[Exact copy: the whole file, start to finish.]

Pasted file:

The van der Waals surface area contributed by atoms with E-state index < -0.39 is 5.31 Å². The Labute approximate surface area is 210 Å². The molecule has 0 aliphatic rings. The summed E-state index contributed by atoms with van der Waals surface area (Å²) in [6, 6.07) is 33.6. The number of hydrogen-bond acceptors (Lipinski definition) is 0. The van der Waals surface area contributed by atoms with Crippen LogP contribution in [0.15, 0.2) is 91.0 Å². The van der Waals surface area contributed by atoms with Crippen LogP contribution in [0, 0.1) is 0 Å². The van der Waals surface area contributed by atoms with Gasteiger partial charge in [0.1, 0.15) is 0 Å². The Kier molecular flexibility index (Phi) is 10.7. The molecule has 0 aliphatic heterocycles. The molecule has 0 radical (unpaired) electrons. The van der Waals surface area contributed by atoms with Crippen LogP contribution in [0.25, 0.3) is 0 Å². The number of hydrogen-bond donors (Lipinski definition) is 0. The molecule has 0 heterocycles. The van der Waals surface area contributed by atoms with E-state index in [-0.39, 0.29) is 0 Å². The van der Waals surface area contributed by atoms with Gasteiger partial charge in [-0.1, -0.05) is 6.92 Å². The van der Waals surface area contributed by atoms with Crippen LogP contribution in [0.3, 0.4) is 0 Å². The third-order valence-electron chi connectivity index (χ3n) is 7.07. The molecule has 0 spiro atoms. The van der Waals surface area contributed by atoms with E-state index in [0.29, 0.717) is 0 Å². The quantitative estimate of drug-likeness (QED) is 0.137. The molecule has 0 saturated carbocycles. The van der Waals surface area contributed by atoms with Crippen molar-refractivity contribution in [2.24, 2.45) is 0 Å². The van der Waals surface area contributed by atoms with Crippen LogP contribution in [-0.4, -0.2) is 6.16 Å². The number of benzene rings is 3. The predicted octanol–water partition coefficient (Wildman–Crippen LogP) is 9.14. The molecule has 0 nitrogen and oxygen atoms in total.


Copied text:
The van der Waals surface area contributed by atoms with E-state index < -0.39 is 5.31 Å². The Labute approximate surface area is 210 Å². The molecule has 0 aliphatic rings. The summed E-state index contributed by atoms with van der Waals surface area (Å²) in [6, 6.07) is 33.6. The number of hydrogen-bond acceptors (Lipinski definition) is 0. The van der Waals surface area contributed by atoms with Crippen LogP contribution in [0.15, 0.2) is 91.0 Å². The van der Waals surface area contributed by atoms with Crippen LogP contribution in [0, 0.1) is 0 Å². The van der Waals surface area contributed by atoms with Gasteiger partial charge in [0.1, 0.15) is 0 Å². The Kier molecular flexibility index (Phi) is 10.7. The molecule has 0 aliphatic heterocycles. The molecule has 0 radical (unpaired) electrons. The van der Waals surface area contributed by atoms with Crippen LogP contribution in [0.25, 0.3) is 0 Å². The number of hydrogen-bond donors (Lipinski definition) is 0. The molecule has 0 heterocycles. The van der Waals surface area contributed by atoms with E-state index in [-0.39, 0.29) is 0 Å². The van der Waals surface area contributed by atoms with Gasteiger partial charge in [-0.1, -0.05) is 6.92 Å². The van der Waals surface area contributed by atoms with Crippen LogP contribution in [0.3, 0.4) is 0 Å². The third-order valence-electron chi connectivity index (χ3n) is 7.07. The molecule has 0 spiro atoms. The van der Waals surface area contributed by atoms with E-state index in [0.29, 0.717) is 0 Å². The quantitative estimate of drug-likeness (QED) is 0.137. The molecule has 0 saturated carbocycles. The van der Waals surface area contributed by atoms with Crippen molar-refractivity contribution in [2.24, 2.45) is 0 Å². The van der Waals surface area contributed by atoms with Crippen LogP contribution in [-0.4, -0.2) is 6.16 Å². The number of benzene rings is 3. The predicted octanol–water partition coefficient (Wildman–Crippen LogP) is 9.14. The molecule has 0 nitrogen and oxygen atoms in total.